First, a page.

Konishi: We’ve actually had this idea for a while now, but were just waiting for the perfect opportunity to implement it. The basic idea came about in one of our discussions about the use of resources in the Tales series. We thought, “the player eventually acquires so many resources along the way, from food to equipment and items – what if they could utilize the enemies as resources as well?” We have more than 200 monsters to acquire, and they all have different properties and effects in battle, so I think it’s something that players are going to be experimenting with for a long time. Monsters also give the battle party various enhancements in battle such as additional attack power or resistance to certain elements, so you’ll want to consider more than just raw power.

While the concept of the battle system remains largely the same,
the ability to freely roam the battlefield is sure to mix things up.

NWR: What was your team's approach to incorporating the Wii's unique controller functionality into the game? Do you believe that such features benefit the Tales series?

Konishi: Considering the range of Wii-specific control setups we’ve seen in games so far, it’s important not to go so far as to dilute the overall play experience. For this game, we added in some subtle controls that I think add to the game experience, but aren’t so over the top as to interfere with the play experience people expect from a Tales game. Compared to an action game that may only last 10 hours, our game is 3-4 times a long, so we needed to be especially careful that whatever motion controls we implement don’t become boring or tiresome the more the player executes them.

NWR: Was online functionality, such as downloadable content or online multiplayer(co-op/competitive) ever considered for Dawn of the New World? Has it ever been thought about for any future Tales game, on any system?

Konishi: This is a feature that we are interested in including in a Tales game in the future, but we were not able to fit into our schedule for this game. The leadership at Tales Studio is very bullish about implementing online play into an upcoming Tales game – it is something that the Tales of Vesperia team started to investigate as well, but we decided that we need more time to make it work correctly.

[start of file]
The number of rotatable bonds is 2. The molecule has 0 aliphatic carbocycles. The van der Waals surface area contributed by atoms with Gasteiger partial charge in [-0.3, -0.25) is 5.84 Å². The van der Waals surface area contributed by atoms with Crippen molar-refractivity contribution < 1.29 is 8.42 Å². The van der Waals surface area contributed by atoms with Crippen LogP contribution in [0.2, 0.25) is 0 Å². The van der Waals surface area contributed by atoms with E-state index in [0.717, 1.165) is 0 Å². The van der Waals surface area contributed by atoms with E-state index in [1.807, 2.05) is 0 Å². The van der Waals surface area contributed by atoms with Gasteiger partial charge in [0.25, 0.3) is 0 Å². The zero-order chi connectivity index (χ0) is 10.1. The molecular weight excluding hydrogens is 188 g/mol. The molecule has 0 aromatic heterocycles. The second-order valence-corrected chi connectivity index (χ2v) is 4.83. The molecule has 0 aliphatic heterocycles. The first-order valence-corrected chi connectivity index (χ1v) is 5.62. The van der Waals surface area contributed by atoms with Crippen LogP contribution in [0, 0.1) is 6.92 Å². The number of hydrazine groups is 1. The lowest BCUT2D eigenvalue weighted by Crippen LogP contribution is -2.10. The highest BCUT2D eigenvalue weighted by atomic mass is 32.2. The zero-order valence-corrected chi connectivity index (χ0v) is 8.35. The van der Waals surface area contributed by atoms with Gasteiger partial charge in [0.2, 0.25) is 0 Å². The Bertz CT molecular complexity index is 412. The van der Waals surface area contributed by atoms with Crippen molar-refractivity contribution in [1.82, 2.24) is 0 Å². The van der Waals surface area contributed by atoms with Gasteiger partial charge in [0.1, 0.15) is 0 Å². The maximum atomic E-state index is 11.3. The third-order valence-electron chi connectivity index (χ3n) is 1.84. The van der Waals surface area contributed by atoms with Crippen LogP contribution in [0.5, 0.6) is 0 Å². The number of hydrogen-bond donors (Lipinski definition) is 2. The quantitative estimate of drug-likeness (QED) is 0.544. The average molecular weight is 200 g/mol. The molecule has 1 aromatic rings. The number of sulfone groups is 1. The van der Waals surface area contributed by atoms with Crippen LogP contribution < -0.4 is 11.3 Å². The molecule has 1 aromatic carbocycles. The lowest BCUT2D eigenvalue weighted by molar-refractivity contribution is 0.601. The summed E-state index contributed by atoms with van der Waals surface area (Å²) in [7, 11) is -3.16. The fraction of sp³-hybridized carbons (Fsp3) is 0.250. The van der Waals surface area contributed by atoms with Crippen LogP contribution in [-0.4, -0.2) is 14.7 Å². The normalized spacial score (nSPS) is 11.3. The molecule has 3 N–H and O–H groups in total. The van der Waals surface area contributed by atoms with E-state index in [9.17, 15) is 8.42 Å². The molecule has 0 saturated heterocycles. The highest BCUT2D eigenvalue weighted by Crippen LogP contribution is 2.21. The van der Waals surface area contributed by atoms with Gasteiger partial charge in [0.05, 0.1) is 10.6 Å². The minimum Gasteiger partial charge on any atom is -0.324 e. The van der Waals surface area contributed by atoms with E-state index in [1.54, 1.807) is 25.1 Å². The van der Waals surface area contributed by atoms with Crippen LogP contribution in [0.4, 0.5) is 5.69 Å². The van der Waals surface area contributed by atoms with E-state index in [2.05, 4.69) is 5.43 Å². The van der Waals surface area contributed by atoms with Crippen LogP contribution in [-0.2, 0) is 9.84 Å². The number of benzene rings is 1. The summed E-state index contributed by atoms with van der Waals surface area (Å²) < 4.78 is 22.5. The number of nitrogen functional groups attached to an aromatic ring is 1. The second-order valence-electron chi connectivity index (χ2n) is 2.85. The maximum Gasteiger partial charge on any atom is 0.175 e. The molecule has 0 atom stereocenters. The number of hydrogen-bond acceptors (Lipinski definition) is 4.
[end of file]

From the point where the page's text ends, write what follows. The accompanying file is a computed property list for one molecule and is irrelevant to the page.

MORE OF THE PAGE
NWR: What was the basis for adding motion-capture to the game (a first for the Tales series), and will this be standard from now on? Could have this been done, in part, to more quickly complete the animation process for the hours of cut-scenes the game will likely have?

Konishi: For Dawn of the New World, we changed the proportions of our characters to something much more realistic than the original game, so we needed their movements to be more realistic as well. We also wanted our game to have a different type of animation than Tales of Vesperia to differentiate it visually. It was very helpful that we have an on-site motion capture studio in our office as well!

NWR: The first Tales of Symphonia featured 80 or so hours of gameplay. Can we expect Dawn of the New World to take just as long to complete? Or maybe even longer (or shorter)? Why do you feel the game needs to go on for so long?

Konishi: We’ve found that most Tales fans around the world are teenagers who have the time to invest into a very long game. This is one reason why we try to include a lengthy main quest as well as plenty of optional activities. Dawn of the New World should take about 30-40 hours to complete the main story, and closer to 100 if you really want to do everything possible with the monster collection system.

NWR: Do you already have an idea in mind for your next Tales game on the Wii (or DS or DSi)? Could we possibly see a third game set in the Tales of Symphonia world?

Konishi: We do have a few different Tales projects in development at the moment. As for another game set in the Tales of Symphonia world, it will be totally dependant on the users’ reaction to this game, so I hope everyone enjoys it!

Nintendo World Report would like to thank Mr. Konishi and Namco Bandai for the interview.